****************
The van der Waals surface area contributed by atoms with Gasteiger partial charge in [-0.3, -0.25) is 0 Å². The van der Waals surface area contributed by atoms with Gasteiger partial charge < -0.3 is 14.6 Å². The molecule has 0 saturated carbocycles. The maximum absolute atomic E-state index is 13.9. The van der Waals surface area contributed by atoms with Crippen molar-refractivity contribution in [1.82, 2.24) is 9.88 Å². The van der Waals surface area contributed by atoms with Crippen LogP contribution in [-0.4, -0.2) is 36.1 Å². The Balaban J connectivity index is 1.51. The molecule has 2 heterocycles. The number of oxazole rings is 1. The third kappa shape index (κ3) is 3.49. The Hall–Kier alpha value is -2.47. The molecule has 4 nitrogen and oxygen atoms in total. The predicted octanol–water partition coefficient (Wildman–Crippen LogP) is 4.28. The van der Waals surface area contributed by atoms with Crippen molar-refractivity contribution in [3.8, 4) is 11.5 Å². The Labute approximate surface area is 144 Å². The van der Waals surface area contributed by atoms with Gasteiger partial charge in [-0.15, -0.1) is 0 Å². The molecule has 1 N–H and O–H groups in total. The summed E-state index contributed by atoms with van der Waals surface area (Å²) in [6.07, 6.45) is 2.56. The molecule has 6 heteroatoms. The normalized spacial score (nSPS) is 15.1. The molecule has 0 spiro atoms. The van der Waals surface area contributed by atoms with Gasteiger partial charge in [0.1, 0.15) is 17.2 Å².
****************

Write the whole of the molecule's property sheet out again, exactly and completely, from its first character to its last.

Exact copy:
The van der Waals surface area contributed by atoms with Gasteiger partial charge in [-0.3, -0.25) is 0 Å². The van der Waals surface area contributed by atoms with Gasteiger partial charge < -0.3 is 14.6 Å². The molecule has 0 saturated carbocycles. The maximum absolute atomic E-state index is 13.9. The van der Waals surface area contributed by atoms with Crippen molar-refractivity contribution in [1.82, 2.24) is 9.88 Å². The van der Waals surface area contributed by atoms with Crippen LogP contribution in [-0.4, -0.2) is 36.1 Å². The Balaban J connectivity index is 1.51. The molecule has 2 heterocycles. The number of oxazole rings is 1. The third kappa shape index (κ3) is 3.49. The Hall–Kier alpha value is -2.47. The molecule has 4 nitrogen and oxygen atoms in total. The predicted octanol–water partition coefficient (Wildman–Crippen LogP) is 4.28. The van der Waals surface area contributed by atoms with Crippen molar-refractivity contribution in [3.8, 4) is 11.5 Å². The Labute approximate surface area is 144 Å². The van der Waals surface area contributed by atoms with Gasteiger partial charge in [-0.15, -0.1) is 0 Å². The molecule has 1 N–H and O–H groups in total. The summed E-state index contributed by atoms with van der Waals surface area (Å²) in [6.07, 6.45) is 2.56. The molecule has 6 heteroatoms. The normalized spacial score (nSPS) is 15.1. The molecule has 0 spiro atoms. The van der Waals surface area contributed by atoms with Gasteiger partial charge in [0.1, 0.15) is 17.2 Å².